How Often To Water Roses

Consistent watering is required for roses to thrive.

Written by Mike Edmisten

Updated: August 23, 2023

Share on:


Roses need consistent attention to thrive, and that includes regular watering. But what does “regular” watering actually mean? The answer depends on a variety of factors. Let’s break things down so you’ll know when and how to water the roses in your collection so they will yield the biggest, brightest, and most beautiful blooms possible.

Why Water?

Water is essential for nutrient delivery throughout the plant. It moves upward through the canes to deliver nutrients for new stems and flowers to grow. It also moves downward to strengthen the root system of the plant. Roses lose water through their leaves (transpiration). When a plant is under-watered, it loses more water than it takes in. This results in wilted flowers and leaves. On the other hand, if the plant is overwatered, the roots will be starved of oxygen and the plant essentially drowns. The leaves will turn yellow and begin to drop from the plant.

Beautiful rose flower with water dew drops in garden,

Water delivers the nutrients required for healthy roses.


How do gardeners make sure their roses are receiving the right amount of moisture? Here are some guidelines to keep your roses properly hydrated.

When to Water

The watering needs of roses vary throughout the year.

New roses need to be watered every couple of days in the spring and summer. Well-established roses usually need watering twice a week. In dry spells or periods of extreme heat, watering needs to increase.

Pink roses bush in the garden outdoors

Warm summer days mean roses will need additional watering.

© Kanchev

In the fall and winter, water your roses when the ground seems dry. Continue until the plant goes into winter dormancy.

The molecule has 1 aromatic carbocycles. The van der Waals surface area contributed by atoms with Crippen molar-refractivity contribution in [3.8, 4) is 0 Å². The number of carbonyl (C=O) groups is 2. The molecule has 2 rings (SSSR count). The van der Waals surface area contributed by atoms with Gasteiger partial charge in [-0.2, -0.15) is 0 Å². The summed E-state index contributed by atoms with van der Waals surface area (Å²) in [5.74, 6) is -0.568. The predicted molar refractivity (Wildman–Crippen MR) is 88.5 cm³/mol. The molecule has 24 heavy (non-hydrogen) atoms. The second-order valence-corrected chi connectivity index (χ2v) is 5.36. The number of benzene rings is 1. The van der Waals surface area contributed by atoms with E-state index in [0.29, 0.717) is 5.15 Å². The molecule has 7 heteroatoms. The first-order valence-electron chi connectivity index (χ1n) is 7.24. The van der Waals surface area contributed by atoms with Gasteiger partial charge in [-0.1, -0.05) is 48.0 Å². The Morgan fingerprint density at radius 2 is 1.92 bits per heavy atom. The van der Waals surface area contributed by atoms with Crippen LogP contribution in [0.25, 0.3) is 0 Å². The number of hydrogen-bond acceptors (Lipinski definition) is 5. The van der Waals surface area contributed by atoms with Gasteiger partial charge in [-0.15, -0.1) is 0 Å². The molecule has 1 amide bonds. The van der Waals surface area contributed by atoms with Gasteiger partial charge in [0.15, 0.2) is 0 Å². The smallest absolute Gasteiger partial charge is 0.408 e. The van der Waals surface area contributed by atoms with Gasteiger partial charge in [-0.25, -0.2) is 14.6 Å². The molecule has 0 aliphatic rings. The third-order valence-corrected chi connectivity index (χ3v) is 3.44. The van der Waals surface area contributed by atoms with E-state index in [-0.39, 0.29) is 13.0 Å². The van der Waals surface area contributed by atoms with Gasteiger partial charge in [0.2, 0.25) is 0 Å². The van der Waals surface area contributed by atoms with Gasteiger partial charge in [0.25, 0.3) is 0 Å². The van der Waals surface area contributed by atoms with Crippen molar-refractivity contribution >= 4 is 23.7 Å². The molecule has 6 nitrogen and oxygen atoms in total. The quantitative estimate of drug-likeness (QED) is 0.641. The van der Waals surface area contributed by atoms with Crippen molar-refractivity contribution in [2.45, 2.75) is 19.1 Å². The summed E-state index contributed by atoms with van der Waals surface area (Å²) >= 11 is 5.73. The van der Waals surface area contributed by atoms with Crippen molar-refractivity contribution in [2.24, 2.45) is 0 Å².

Adding an inch or two of mulch around the base of the plant will help the soil retain moisture. This is especially important in hotter, drier climates. Organic mulch provides even more benefits. It slowly releases nutrients into the soil as it breaks down through the growing season.

Amount of Water

You’ll want to ensure the soil around your roses remains moist and that the moisture extends at least 16 inches down into the ground. A deep soaking every few days is much better than lighter daily watering. Surface-level watering can potentially do more harm than good because it encourages shallow root growth. The roots of the plant are going to follow the water. If the water is shallow, the roots will be shallow. A shallow root system will create all manner of problems in the future for your roses.

a gardener waters a rose in the garden in summer

Roses need deep watering that extends down to the roots.


The only way to be certain the water is reaching the necessary depth of 16 inches is to test it. Water your roses for a set period of time, then dig down near the roots. Test how deep the moisture goes. If it doesn’t extend down a full 16 inches, add some more water while keeping track of the time. Once you figure out how much watering time is required to reach the proper depths, you’ll have a good gauge for the watering duration that is needed as you move forward. The bottom line, it will probably take longer than you think it should. Be patient!

Since roses require copious amounts of water, it is best to give them their own space. If roses are planted alongside other plants, those plants may experience root rot due to the amount of water needed for the roses to thrive. Either that or the roses will be starved for water while the other plants thrive. It’s a lose-lose scenario either way, so plan to separate your roses from other plants that require significantly less water.

How to Water

Simply dumping a few gallons of water on your roses won’t be very helpful, as most of it will be lost to runoff. And using the jet stream on your garden hose nozzle can also be detrimental since it will likely wash away soil and mulch from the plant’s base.

A slower, more methodical watering method is preferred. It will take longer and require more patience, but it will ensure that your roses receive the water they need.

rose bush is watered from a green plastic watering can with a diffuser close-up. A puddle formed around the bush

Water should be applied directly to the base of the plant.